Despite these recognized limitations to UVL tanning education and behavior modification, several other studies have shown that educational interventions may be successful in decreasing UVL exposure. One educational intervention based on appearance was successful in decreasing indoor tanning by female college students.9 Parental education about the risks of skin cancer prior to summer resulted in significantly fewer sunburns and reduced sunburn severity in their children compared with controls.10 In another study, college students evaluated 1 month following educational intervention with a UV facial photograph and videotape presentation reported stronger sun protection intentions and behavior.11
Anecdotal observations about patients who seemed “addicted to the sun” have been discussed in dermatology for years. Ramirez et al12 recently observed that beachgoers often make additional efforts to tan at other locations if the beach is not available. Our study identified a subset of beachgoers who meet objective criteria for an SRD with respect to UVL tanning. These findings support the experimental observation that UVL tanning behavior is a reinforcing stimulus owing to its physiologic effects.13 The generation of endogenous endorphins in the skin following exposure to sunlight could reinforce tanning behavior and explain the addictive nature of tanning under some circumstances. While earlier studies found increased levels of endorphins following UVL exposure,14,15 subsequent studies have not confirmed these findings.16,17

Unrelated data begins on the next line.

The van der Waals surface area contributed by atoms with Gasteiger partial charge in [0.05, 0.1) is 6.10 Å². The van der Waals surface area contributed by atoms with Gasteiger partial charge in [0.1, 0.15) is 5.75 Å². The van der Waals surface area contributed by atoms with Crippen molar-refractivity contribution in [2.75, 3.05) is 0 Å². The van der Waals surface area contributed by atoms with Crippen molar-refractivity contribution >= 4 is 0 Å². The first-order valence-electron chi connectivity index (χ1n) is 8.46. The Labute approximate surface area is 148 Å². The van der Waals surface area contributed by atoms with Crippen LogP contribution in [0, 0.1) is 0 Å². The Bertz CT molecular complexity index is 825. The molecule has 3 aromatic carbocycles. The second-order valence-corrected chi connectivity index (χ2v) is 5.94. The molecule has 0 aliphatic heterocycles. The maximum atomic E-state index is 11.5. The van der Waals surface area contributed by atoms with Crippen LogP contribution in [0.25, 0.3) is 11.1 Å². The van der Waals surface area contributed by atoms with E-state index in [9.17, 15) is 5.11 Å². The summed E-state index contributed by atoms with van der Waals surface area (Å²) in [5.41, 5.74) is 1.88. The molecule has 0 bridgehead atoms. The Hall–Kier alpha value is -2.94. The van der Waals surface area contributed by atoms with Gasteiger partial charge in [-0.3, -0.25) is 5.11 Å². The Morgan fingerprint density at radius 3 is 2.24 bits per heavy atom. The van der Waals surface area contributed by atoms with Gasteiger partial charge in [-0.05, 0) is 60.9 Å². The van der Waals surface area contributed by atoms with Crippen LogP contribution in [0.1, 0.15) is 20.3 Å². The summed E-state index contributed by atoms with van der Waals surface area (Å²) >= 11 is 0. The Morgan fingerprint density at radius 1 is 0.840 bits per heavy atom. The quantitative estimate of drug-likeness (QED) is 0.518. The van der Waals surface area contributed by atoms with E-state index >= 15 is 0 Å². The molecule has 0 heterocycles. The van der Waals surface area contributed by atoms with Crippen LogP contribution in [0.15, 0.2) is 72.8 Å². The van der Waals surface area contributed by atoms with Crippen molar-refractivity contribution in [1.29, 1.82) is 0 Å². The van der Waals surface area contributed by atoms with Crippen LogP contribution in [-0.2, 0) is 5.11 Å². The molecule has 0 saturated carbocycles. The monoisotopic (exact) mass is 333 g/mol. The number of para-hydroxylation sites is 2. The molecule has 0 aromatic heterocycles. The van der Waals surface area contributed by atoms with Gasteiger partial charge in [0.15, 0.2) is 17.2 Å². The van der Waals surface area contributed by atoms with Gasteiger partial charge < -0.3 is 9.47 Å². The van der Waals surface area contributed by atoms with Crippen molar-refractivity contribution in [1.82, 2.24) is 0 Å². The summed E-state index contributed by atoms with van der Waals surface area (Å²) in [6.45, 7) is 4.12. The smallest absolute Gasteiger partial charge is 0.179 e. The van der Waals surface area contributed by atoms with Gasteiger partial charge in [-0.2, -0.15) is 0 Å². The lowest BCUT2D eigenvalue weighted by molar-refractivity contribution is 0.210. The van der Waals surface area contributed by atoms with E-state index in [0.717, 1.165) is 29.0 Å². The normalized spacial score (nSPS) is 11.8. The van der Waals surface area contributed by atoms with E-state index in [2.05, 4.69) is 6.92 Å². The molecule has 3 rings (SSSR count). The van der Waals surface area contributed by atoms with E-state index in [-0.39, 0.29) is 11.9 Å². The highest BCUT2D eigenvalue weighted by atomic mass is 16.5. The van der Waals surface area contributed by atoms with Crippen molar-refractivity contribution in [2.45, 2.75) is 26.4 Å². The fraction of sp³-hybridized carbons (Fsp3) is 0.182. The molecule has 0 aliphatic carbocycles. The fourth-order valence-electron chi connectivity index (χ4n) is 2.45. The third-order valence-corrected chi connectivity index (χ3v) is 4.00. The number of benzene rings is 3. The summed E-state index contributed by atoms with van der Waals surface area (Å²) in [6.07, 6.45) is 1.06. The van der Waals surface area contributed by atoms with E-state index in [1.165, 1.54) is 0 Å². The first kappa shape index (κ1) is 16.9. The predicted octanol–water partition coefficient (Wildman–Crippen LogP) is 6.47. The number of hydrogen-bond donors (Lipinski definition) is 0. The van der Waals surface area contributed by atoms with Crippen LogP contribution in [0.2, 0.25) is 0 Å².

Another investigative approach to the endorphin theory of tanning behavior would be to evaluate positron emission tomography brain images of subjects identified by mCAGE and mDSM-IV-TR as possibly having an SRD with respect to UVL tanning. Comparisons of observations following control (sham) vs actual exposure to UVL would be analogous to research approaches used to study other human addictions.18 The potential SRD nature of UVL tanning behavior might explain why some educational efforts that focused exclusively on the long-term health effects of tanning have not had strong success.